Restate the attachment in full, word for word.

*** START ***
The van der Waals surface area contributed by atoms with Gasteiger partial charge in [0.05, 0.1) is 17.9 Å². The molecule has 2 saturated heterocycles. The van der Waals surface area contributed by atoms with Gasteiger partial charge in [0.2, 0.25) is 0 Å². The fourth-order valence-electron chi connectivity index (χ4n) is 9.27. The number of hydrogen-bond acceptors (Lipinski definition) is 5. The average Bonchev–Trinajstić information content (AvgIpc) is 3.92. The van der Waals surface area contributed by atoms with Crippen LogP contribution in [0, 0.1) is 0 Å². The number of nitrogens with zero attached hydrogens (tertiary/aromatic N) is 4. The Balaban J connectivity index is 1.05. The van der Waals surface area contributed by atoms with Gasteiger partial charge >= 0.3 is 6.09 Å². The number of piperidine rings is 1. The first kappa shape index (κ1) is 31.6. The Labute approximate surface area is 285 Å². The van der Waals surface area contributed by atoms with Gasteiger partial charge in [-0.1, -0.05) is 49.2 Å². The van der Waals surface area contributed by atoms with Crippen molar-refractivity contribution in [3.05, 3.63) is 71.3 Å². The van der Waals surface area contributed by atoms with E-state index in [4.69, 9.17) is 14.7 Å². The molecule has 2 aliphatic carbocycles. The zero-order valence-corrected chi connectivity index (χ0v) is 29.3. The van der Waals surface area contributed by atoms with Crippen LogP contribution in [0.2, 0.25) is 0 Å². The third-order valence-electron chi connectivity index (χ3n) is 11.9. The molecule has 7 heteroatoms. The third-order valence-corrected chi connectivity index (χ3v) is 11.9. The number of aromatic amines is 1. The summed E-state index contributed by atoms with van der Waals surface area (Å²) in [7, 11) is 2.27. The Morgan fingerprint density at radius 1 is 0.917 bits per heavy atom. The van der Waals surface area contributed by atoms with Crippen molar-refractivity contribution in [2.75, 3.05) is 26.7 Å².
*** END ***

The van der Waals surface area contributed by atoms with Gasteiger partial charge in [0.05, 0.1) is 17.9 Å². The molecule has 2 saturated heterocycles. The van der Waals surface area contributed by atoms with Gasteiger partial charge in [0.2, 0.25) is 0 Å². The fourth-order valence-electron chi connectivity index (χ4n) is 9.27. The number of hydrogen-bond acceptors (Lipinski definition) is 5. The average Bonchev–Trinajstić information content (AvgIpc) is 3.92. The van der Waals surface area contributed by atoms with Crippen LogP contribution in [0, 0.1) is 0 Å². The number of nitrogens with zero attached hydrogens (tertiary/aromatic N) is 4. The Balaban J connectivity index is 1.05. The van der Waals surface area contributed by atoms with Gasteiger partial charge >= 0.3 is 6.09 Å². The number of piperidine rings is 1. The first kappa shape index (κ1) is 31.6. The Labute approximate surface area is 285 Å². The van der Waals surface area contributed by atoms with Gasteiger partial charge in [-0.1, -0.05) is 49.2 Å². The van der Waals surface area contributed by atoms with Crippen molar-refractivity contribution in [3.05, 3.63) is 71.3 Å². The van der Waals surface area contributed by atoms with E-state index in [4.69, 9.17) is 14.7 Å². The molecule has 2 aliphatic carbocycles. The zero-order valence-corrected chi connectivity index (χ0v) is 29.3. The van der Waals surface area contributed by atoms with Crippen LogP contribution in [0.2, 0.25) is 0 Å². The third-order valence-electron chi connectivity index (χ3n) is 11.9. The molecule has 7 heteroatoms. The third-order valence-corrected chi connectivity index (χ3v) is 11.9. The number of aromatic amines is 1. The summed E-state index contributed by atoms with van der Waals surface area (Å²) in [7, 11) is 2.27. The Morgan fingerprint density at radius 1 is 0.917 bits per heavy atom. The van der Waals surface area contributed by atoms with Crippen molar-refractivity contribution in [2.75, 3.05) is 26.7 Å².